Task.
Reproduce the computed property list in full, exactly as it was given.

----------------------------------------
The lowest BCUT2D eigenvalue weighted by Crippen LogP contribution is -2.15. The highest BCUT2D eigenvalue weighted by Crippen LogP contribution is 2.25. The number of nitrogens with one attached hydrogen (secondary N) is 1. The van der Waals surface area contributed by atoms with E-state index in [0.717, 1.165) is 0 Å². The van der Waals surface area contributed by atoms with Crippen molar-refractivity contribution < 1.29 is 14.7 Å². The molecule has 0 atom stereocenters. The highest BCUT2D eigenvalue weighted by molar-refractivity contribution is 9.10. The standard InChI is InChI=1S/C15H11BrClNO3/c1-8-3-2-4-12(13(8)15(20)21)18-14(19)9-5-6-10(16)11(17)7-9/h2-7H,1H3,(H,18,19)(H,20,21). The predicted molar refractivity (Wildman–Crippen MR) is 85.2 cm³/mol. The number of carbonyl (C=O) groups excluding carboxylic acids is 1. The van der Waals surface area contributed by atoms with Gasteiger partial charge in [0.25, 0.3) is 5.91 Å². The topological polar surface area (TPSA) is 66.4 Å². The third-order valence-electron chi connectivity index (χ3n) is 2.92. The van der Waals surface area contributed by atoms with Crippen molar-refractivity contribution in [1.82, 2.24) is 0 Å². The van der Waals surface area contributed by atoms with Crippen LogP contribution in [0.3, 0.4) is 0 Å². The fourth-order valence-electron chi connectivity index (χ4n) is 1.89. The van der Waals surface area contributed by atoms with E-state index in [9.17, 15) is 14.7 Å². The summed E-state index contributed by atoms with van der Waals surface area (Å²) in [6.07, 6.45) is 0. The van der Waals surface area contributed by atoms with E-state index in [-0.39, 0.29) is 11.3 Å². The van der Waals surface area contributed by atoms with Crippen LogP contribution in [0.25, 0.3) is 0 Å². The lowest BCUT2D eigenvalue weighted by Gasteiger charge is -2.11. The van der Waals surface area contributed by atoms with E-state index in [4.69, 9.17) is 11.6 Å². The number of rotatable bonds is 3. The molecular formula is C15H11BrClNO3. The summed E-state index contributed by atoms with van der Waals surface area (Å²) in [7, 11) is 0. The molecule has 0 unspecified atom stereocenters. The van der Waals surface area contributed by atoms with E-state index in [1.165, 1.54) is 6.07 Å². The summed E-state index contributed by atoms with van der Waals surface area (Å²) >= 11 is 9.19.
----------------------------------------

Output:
The lowest BCUT2D eigenvalue weighted by Crippen LogP contribution is -2.15. The highest BCUT2D eigenvalue weighted by Crippen LogP contribution is 2.25. The number of nitrogens with one attached hydrogen (secondary N) is 1. The van der Waals surface area contributed by atoms with E-state index in [0.717, 1.165) is 0 Å². The van der Waals surface area contributed by atoms with Crippen molar-refractivity contribution < 1.29 is 14.7 Å². The molecule has 0 atom stereocenters. The highest BCUT2D eigenvalue weighted by molar-refractivity contribution is 9.10. The standard InChI is InChI=1S/C15H11BrClNO3/c1-8-3-2-4-12(13(8)15(20)21)18-14(19)9-5-6-10(16)11(17)7-9/h2-7H,1H3,(H,18,19)(H,20,21). The predicted molar refractivity (Wildman–Crippen MR) is 85.2 cm³/mol. The number of carbonyl (C=O) groups excluding carboxylic acids is 1. The van der Waals surface area contributed by atoms with Gasteiger partial charge in [0.25, 0.3) is 5.91 Å². The topological polar surface area (TPSA) is 66.4 Å². The third-order valence-electron chi connectivity index (χ3n) is 2.92. The van der Waals surface area contributed by atoms with Crippen molar-refractivity contribution in [1.82, 2.24) is 0 Å². The van der Waals surface area contributed by atoms with Crippen LogP contribution in [0.3, 0.4) is 0 Å². The fourth-order valence-electron chi connectivity index (χ4n) is 1.89. The van der Waals surface area contributed by atoms with E-state index in [9.17, 15) is 14.7 Å². The summed E-state index contributed by atoms with van der Waals surface area (Å²) in [6.07, 6.45) is 0. The van der Waals surface area contributed by atoms with E-state index in [-0.39, 0.29) is 11.3 Å². The van der Waals surface area contributed by atoms with Crippen LogP contribution in [0.25, 0.3) is 0 Å². The lowest BCUT2D eigenvalue weighted by Gasteiger charge is -2.11. The van der Waals surface area contributed by atoms with E-state index in [4.69, 9.17) is 11.6 Å². The number of rotatable bonds is 3. The molecular formula is C15H11BrClNO3. The summed E-state index contributed by atoms with van der Waals surface area (Å²) in [7, 11) is 0. The molecule has 0 unspecified atom stereocenters. The van der Waals surface area contributed by atoms with E-state index in [1.165, 1.54) is 6.07 Å². The summed E-state index contributed by atoms with van der Waals surface area (Å²) >= 11 is 9.19.